According to the Fédération Equestre Internationale, dressage is the “highest expression of horse training, the most artistic of equestrian sports (…) The horse has to perform at a walk, trot and canter, and all tests are ridden from memory and follow a prescribed pattern of movements” (with exception of the freestyle). Dressage has become a sport with more and more exposure over time. To the untrained eye, one might concentrate intently on the horse, but it’s only when the rider fist-pumps the air as a sign of victory that you realise they were guiding the horse throughout the ‘performance’.
Where did it all start?
- You might be surprised to discover that dressage actually dates back to the Greek times. The military trained their horses to perform movements in order to evade or attack the enemy in battle. The Athenian Cavalry Commander Xenephon was the first to apply a more intelligent and compassionate approach to the horse, compared to the methods of other horsemen of the era.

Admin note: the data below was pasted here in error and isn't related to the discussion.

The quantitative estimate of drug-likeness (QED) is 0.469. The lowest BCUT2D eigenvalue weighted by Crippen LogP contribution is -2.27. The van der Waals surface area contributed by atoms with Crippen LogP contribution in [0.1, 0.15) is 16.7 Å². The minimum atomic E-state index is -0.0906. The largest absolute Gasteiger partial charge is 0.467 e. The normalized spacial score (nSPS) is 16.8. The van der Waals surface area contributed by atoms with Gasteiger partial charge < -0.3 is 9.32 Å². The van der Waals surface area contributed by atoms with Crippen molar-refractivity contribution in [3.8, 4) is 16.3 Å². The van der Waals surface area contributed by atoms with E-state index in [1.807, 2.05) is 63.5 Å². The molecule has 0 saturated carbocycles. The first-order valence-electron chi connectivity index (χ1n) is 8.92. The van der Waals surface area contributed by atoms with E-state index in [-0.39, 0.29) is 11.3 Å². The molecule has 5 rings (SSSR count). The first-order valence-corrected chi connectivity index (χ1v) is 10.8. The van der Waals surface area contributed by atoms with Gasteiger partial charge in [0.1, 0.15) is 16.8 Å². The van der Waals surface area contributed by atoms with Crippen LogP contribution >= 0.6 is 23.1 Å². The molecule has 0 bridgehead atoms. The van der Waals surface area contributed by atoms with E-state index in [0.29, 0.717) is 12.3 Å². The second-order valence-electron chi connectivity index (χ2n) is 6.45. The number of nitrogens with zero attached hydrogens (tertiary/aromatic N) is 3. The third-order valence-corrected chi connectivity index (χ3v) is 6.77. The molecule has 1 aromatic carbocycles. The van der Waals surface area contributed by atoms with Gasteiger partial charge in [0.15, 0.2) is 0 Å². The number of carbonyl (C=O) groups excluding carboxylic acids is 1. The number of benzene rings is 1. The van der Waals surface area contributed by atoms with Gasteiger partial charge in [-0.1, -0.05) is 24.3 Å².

- The military, who studied horsemanship as part of their military training, continued to practice the activity.
- The term dressage is a French word that means “training”.
- Dressage movements such as lateral work, piaffe, passage, courbette etc. were developed in the Renaissance period. It began to take on an entertainment value by members of aristocracy.
- All dressage training today is based around the principles established by the training system developed by the great European riding masters of the time.
- Dressage became an Olympic Sport in the 1912 Olympic Games in Stockholm. Only commissioned military officers were eligible to compete. The medallists for the 1912 Dressage were Carl Bonde and Emperor (Gold), Gustaf A. Boltenstern and Neptune (Silver) and Hans von Blixen-Finecke with Maggie (Bronze); all from Sweden. Blixen’s son would go on to win two gold medals in 1952’s eventing.
- In 1936 Olympics Berlin, the standard rose dramatically to include most of the modern movements.
- It wasn’t until 1952 that both civilian men and women could compete. The medallists then were Henri Saint Cyr and Juli (Gold), a Swedish officer and equestrian; Danish Lis Hartel and Jubilee (Silver), one of the first women to compete against men in an equestrian sport at the Olympics; and André Jousseaume with Harpagon (Bronze), a French officer.
- The shift from military to competitive sport meant the type of horse used also changed. From the compact Iberian type, suited to collection and the high-school airs, to the large and powerful warmblood, developed for its capacity for spectacular extension.